So this Saturday started with a shuffle. Myself and Crew members from GEO 6711 and NEOM headed to the top of the island of Malta, to what I would say is the prettiest beach in the country ( and the best sunset, even on sunny days they have some one hit a big gong as the sun goes down !!)
Destination was Għajn Tuffieħa Bay ( do not ask me how to pronounce that) aka RIVIERA BAY. The Grand Harbour Marina had told us there was a clean up going on and to be honest I didn't exactly know what a "Microplastic clean up" was all about so I was impressed to see a set up that looked like a challenge for immunity from the tv show Survivor. We were given the role of being SIFTERS and put in groups of three.
🏝 SIFTERS definition - a volunteer that scoops sand up into a box with a sif.
A day in the life of a Sifter:
The beach was split into rows and each team had a dedicated row each (which I thought turned the sifting into a bit of a competition that the others didn’t know they were playing - anyway we won!) The professional sifters showed us how to properly sift sand in an ordered manner to maximize our efforts. Which meant one team member scooped with a big shovel, a scoop of sand from the top layer of the beach. While the other two viscously shook the siff box to get the good sand out and then we investigated the leftovers. Between a dog poop and some coral began to emerge some tiny “dots” of plastic. It was intense archaeological work, we needed to squish the sand/clay in our fingers to find some pieces. I was shocked at the amount we did find, and that we found it straight away with the first scoop.
Where did this come from? was my first question as I held a tiny piece of plastic in my hand. One of the team replied saying that it was a 30 year old bottle that had shrunk over time… after a quick call to a friend (well a quick google search), I found she wasn’t too far from the truth… microplastics are not a specific type of plastic but fragments of broken down plastics usually originating from single use plastic items, and just because they are tiny doesn’t mean we should ignore them. These often colourful pieces are mistaken by wildlife for food and get stuck in their tummies.
We were finding bite size pieces of fishing gear, plastic bags and frisbies. I tell you what, it was a good work out. The article advertising the clean in the Malta Times made me laugh when they said that a moderate level of fitness was needed to participate… well depends on how aggressive you sifted really OR who your sifting partner was, if you were paired up with a pro sifter you had to keep up the shuffle at a solid pace!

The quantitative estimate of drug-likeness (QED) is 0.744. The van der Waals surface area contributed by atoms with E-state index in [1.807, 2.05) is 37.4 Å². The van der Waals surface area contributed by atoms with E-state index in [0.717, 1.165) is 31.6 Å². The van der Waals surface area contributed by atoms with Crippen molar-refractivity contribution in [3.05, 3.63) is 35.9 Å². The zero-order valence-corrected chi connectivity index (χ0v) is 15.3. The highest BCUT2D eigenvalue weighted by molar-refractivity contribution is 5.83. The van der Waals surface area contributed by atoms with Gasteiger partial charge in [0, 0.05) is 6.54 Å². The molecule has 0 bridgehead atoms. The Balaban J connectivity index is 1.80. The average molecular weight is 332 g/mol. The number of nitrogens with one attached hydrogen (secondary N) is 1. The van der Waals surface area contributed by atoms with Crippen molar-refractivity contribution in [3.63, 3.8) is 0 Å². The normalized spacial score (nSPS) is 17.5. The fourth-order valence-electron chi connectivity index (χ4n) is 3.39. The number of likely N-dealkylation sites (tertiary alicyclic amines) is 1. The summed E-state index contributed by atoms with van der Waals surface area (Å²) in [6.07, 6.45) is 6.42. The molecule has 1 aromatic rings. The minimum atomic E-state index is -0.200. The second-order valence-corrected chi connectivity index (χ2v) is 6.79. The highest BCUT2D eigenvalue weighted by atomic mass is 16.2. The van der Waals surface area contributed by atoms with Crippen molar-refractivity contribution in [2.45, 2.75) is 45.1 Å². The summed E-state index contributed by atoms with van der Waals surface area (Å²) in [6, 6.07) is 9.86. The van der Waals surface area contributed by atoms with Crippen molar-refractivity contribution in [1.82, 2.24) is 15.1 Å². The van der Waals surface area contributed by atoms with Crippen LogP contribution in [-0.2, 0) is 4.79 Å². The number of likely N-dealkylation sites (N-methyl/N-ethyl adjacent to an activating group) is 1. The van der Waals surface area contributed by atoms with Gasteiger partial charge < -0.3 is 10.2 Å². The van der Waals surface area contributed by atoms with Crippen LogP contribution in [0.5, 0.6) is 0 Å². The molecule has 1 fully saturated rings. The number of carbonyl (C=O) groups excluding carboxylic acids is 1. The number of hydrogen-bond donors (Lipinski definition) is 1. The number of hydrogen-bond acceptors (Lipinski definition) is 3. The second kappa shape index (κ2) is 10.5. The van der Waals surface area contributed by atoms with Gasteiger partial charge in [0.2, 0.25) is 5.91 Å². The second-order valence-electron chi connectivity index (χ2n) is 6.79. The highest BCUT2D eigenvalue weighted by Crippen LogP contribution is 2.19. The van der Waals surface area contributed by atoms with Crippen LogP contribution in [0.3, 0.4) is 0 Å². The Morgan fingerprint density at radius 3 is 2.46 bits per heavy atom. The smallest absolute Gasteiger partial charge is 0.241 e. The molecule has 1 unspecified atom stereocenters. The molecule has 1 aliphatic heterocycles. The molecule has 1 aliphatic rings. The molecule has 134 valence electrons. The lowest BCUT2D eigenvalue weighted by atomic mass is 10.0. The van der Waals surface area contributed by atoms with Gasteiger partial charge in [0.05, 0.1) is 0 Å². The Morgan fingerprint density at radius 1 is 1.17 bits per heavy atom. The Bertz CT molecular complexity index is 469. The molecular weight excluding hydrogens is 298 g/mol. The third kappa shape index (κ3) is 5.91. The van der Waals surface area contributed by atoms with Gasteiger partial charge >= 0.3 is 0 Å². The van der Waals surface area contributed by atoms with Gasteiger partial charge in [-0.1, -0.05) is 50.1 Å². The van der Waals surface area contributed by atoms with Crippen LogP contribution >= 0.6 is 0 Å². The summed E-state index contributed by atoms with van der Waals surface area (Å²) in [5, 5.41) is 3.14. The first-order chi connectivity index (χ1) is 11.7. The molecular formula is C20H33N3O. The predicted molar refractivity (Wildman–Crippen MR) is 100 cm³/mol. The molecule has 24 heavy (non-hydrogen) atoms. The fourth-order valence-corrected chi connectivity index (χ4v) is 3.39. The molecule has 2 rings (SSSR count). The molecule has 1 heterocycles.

The process didn’t stop there though, we took our basket of rubbish to the professionals who explained what was going to happen next. They put it through another sifter and then into a water bucket, the water encourages the plastic bits to float which they collect and then leave out to dry and season lightly - no, they then dispose of it appropriately.
The result - pure sand and plastic free especially from plastics that can harm the ocean and wildlife.
Do you have any stories of cleaning up the environment in your travels ? Share them with us!
Shout out to the Captain of Plan B who told me when he is paddle boarding he takes along a bag and collects any thing that shouldn't be floating in the ocean.
Our Ocean, Our Responsibility!
FIVE FAST FACTS ON MICROPLASTICS
Approximately 8 million tons of plastics enter our oceans each year!
Plastics in the ocean break into smaller and smaller pieces they do not biodegrade (Microplastics/ micro beads).
Most plastics in the ocean are less than 5 millimeters.
Microplastics and the chemicals that attach to them in the water can contaminate the food chain.
Microbeads are commonly used in toothpaste, facial cleansers, cosmetics as well as fleece and synthetic clothing shed microplastics into the water with each washing. A fleece jacket sheds about 2,000 pieces of plastic per washing. Wastewater treatment plants do not have the ability to screen these tiny pieces, meaning they end up in the discharged water. Source : www.ecopartnersinc.com
Local participants keeping Malta clean and green;
The team driving the cause in Malta is Żibel - an eNGO that is forming a constantly growing community of people, who love to see Malta sparkling clean - like the true gem that it is. Keep up to date with the next clean up by following them on facey @zibelofficial
Alongside these local companies and organisations who are continually creating activations to support cleaning up Malta and EU. Well done guys!!
About the Author: Vanessa Bockmann; Crew Privilege Boss Lady, on a mission to make sure Crew are treated like VIP's all over the world.
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Locations: One Ocean Port Vell, BARCELONA
Grand Harbour Marina, MALTA